Building a Campfire There are many different campfire structures that can be built to start a fire while camping. The most common are the teepee, log cabin, dugout, and tunnel structures. Almost anyone can build these fires if he or she follows some key points. A fire needs three elements: air, fuel, and an ignition of some kind. For a campfire the air element is easily accessible; it’s the air a person breaths or oxygen. Fuel is equivalent to wood. Sometimes lighter fluid is used to start big fires immediately, but usually when dealing with a campfire the fuel is wood.
Ignition can come from a spark, match, or lighter. It is anything that initially starts the fire. Going deeper into wood, there are three categories to classify it under. Kindling is the stuff that is easiest to burn. It could be leaves, dryer lint, or very small twigs. The next size of wood is sticks and small logs. These will range in size from one half inch to two inches in diameter. Anything larger than this is classified as the fuel.
The fuel is the big logs that will burn for hours. When a fire is started it needs to be built like this: kindling first, then sticks and small logs, and then the fuel, once the fire is going good. Using this technique with the following fire structures will ensure hot easy fires. The teepee style structure is probably the most used and easiest to build, but doesn’t necessarily result in the hottest or longest burning campfire. To build this fire think about the name “teepee.” The end result before burning this structure looks like an Indian’s teepee (If the teepee shape is not familiar, then envision a conic shape).
Start by placing the intermediate size wood or sticks in the ground in a circular shape about eight to twelve inches in diameter, leaning the tips of the sticks together in the center. The sticks should already start to resemble a teepee shape. Continue layering the walls of the teepee with more sticks, but not too thick, because air needs to be able to pass through the walls easily. Leave a hole on one side large enough to place kindling inside the stick walls. This hole is also left to light the kindling from the inside and may be filled in once the fire is lit.
Once this is completed, the structure should be a recognizable teepee or cone shape. The kindling should be lit on the underside inside the teepee walls through the hole that was left. Due to this easy structure, when the smaller sized twigs start to fall in and burn up, larger sized sticks can be placed on the outside in the same manner as before, keeping the teepee shape. A log cabin campfire structure is just as easy to build as a teepee, but must be built more accurately in order for the fire to burn efficiently. In the same way the teepee name resembled it’s shape, so does the log cabin.
It’s built by placing two sticks parallel to each other, and than another two on top parallel to each other also, but perpendicular to the previously laid sticks. When viewing the structure from the top it should look like a square. Continuing this procedure while sliding each layer to the middle slightly will produce a pyramid shape without a top. The end result will appear to be a miniature log cabin that grows narrower towards the top. In the center of this cabin is where the kindling is placed. When lighting this structure, a hole might have to be dug under one side if there isn’t enough clearance to light the kindling from the bottom side.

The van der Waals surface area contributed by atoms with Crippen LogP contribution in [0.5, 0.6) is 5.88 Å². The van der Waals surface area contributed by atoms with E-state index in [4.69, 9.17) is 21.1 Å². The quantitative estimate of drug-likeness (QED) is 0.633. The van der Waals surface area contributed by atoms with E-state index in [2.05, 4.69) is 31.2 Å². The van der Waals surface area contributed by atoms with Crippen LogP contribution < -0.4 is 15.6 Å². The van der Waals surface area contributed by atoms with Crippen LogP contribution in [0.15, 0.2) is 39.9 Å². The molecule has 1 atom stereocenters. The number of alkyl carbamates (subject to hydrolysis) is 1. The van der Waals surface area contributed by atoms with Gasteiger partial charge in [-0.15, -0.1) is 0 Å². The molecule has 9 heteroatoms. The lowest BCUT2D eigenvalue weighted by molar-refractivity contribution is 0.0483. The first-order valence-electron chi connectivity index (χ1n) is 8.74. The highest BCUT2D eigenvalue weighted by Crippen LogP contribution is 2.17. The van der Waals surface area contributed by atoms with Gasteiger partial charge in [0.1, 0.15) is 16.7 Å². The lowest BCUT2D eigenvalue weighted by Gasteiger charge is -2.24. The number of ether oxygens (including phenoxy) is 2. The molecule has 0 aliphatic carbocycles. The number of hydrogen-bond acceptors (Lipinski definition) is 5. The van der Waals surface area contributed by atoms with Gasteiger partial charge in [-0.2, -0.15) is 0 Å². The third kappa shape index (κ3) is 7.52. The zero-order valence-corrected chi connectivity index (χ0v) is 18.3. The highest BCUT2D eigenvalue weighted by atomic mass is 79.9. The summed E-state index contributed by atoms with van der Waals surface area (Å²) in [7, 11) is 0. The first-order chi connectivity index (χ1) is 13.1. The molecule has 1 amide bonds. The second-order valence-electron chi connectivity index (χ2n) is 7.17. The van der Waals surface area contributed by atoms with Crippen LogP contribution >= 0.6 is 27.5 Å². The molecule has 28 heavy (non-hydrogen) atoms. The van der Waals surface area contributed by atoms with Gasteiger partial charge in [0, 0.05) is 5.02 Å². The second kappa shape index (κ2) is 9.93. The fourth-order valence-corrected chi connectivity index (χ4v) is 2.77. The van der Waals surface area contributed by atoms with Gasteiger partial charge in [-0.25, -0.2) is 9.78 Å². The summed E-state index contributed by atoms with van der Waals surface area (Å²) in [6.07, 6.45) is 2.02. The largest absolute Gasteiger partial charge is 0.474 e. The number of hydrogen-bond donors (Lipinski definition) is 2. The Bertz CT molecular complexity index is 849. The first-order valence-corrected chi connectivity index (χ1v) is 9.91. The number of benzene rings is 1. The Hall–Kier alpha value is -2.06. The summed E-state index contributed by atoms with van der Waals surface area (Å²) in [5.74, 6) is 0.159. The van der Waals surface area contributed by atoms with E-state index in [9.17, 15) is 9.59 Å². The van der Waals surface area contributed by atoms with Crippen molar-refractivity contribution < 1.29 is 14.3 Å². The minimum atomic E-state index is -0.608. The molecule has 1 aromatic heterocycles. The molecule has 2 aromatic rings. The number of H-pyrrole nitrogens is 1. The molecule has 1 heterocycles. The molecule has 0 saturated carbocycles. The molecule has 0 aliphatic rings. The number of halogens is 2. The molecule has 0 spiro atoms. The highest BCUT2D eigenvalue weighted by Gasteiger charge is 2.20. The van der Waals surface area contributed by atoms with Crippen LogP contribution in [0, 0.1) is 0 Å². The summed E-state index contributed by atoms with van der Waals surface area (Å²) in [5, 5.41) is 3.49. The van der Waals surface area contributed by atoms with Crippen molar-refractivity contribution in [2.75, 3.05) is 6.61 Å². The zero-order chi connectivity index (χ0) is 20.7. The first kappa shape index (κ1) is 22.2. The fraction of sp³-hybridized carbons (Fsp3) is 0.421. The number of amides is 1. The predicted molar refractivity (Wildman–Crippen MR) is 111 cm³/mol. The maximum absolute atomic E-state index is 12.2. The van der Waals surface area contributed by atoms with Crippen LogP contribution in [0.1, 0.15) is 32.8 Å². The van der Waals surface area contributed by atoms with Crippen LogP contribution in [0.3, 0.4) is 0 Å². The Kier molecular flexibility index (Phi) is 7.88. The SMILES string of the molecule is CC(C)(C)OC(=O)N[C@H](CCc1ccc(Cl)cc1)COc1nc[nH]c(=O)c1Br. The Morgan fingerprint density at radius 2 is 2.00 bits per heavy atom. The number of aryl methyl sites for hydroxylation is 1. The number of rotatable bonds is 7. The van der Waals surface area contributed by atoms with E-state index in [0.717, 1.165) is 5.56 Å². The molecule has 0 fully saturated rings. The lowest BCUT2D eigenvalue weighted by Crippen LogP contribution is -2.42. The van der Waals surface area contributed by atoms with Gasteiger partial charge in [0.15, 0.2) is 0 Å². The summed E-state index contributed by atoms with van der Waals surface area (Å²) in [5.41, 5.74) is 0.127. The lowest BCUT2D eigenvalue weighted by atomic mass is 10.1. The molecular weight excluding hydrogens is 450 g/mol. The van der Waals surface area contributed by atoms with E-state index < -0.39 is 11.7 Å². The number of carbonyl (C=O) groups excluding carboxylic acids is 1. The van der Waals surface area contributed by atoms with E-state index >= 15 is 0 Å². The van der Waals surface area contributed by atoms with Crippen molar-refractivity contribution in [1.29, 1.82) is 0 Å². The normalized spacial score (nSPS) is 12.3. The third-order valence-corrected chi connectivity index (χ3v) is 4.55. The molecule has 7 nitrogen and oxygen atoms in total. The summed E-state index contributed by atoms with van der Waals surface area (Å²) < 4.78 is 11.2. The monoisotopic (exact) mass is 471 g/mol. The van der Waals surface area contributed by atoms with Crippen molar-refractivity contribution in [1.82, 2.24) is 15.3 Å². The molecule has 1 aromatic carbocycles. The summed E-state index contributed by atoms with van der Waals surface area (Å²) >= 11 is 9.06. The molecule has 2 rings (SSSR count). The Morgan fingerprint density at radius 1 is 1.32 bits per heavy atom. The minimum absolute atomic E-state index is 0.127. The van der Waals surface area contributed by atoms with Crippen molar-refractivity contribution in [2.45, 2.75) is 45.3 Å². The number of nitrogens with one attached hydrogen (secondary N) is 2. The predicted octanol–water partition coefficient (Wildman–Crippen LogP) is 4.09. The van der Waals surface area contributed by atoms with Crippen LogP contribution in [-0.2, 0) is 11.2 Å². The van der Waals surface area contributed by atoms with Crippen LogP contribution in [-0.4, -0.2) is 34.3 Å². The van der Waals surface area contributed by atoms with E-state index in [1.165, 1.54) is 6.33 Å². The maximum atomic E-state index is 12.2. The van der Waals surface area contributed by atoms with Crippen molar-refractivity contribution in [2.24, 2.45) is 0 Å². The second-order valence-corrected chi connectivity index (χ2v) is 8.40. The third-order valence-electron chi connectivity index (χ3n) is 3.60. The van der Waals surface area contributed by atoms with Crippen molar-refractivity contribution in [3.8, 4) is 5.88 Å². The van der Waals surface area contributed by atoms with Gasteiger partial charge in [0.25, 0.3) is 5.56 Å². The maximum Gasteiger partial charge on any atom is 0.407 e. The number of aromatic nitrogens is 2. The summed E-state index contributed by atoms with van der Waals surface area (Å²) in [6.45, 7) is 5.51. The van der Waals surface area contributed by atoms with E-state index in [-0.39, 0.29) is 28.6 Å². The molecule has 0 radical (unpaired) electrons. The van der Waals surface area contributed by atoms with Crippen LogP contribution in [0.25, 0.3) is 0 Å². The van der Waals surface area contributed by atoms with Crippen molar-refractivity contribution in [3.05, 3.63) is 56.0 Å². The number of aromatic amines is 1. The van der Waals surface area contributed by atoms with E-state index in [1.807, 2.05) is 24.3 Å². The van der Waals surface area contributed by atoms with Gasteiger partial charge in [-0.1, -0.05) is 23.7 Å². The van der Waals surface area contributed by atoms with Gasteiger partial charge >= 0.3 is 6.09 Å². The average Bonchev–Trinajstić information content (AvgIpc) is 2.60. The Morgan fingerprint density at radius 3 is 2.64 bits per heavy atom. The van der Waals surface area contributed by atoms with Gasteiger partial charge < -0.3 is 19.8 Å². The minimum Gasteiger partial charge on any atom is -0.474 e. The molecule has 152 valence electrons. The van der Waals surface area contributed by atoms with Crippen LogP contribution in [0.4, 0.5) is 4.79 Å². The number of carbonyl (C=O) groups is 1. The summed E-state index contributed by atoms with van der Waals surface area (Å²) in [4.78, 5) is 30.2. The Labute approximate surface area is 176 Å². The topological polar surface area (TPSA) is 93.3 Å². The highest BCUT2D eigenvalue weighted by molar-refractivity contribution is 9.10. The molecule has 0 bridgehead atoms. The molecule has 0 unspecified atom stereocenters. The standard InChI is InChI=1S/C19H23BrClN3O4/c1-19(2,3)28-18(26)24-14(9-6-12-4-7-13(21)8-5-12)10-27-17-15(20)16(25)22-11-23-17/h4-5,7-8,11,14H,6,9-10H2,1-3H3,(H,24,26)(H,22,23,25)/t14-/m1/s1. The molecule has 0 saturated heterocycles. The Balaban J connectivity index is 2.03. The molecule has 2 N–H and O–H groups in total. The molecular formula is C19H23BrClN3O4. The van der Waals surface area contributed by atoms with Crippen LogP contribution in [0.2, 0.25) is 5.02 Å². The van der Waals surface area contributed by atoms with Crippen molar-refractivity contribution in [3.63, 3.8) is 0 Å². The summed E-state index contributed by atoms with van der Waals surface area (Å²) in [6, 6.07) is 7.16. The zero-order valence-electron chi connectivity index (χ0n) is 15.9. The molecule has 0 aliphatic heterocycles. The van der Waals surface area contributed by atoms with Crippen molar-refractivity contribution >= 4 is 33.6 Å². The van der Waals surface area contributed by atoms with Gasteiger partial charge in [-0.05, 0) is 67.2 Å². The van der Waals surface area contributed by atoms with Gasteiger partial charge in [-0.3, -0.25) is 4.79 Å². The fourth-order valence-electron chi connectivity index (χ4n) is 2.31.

After it’s lit, sticks can be laid across the top like a roof, and then eventually the fuel will be laid on top too. The next two structures are to be built when there isn’t a fire ring in the campsite and a hole needs to be dug to contain the fire. The first of the two, the dugout, is started by digging a hole. The initial hole should be slightly oval in shape and reach into the ground about one foot. At one end of the hole two decent sized sticks should be shoved into the ground at forty-five degree angles six to twelve inches apart. Smaller sticks are then placed perpendicularly across the larger support sticks forming a lean-to structure.
Lots of little sticks can be piled up as long as the support sticks can hold them up and they don’t get packed together. Once this structure is built, the kindling is placed under the lean-to so that when it is lit the flames reach up into the pile of sticks that hang over top. Adding sticks to this fire is simple also, just pile them on the supporters in an orderly fashion. The last fire structure is the most time consuming to build, but the hottest one. The tunnel fire is composed of a hole dug in the ground, like the dugout, and a tunnel running into the bottom of that hole.
First dig a hole for the fire to burn in. Then decipher which way the wind is blowing and dig into the wind from the bottom corner of the fire hole. This tunnel should be about five inches in diameter and submerge two and a half to three feet away from the edge of the dug out hole. When the tunnel fire structure is assembled, anyone of the previous fires may be built inside of it. Possibly the dug out is a good choice, because the hole is already dug for it.
Despite which fire is built, the tunnel opening should not be covered. If this structure is built precisely, air will blow through the tunnel into the base of the fire creating an inferno of heat. The fire will burn up wood rapidly, but this will result in an extremely hot fire. Anyone of the four campfires are good structured fires. They will burn efficiently if the proper steps are taken in assembling them. Remembering the key elements for a fire and how to light and add wood will help also.
The oxygen element is most important and must exist to have a fire. Adding the proper size wood at timed intervals will keep the fire blazing and prevent it from being snuffed out. Putting everything together, a great campfire can be built.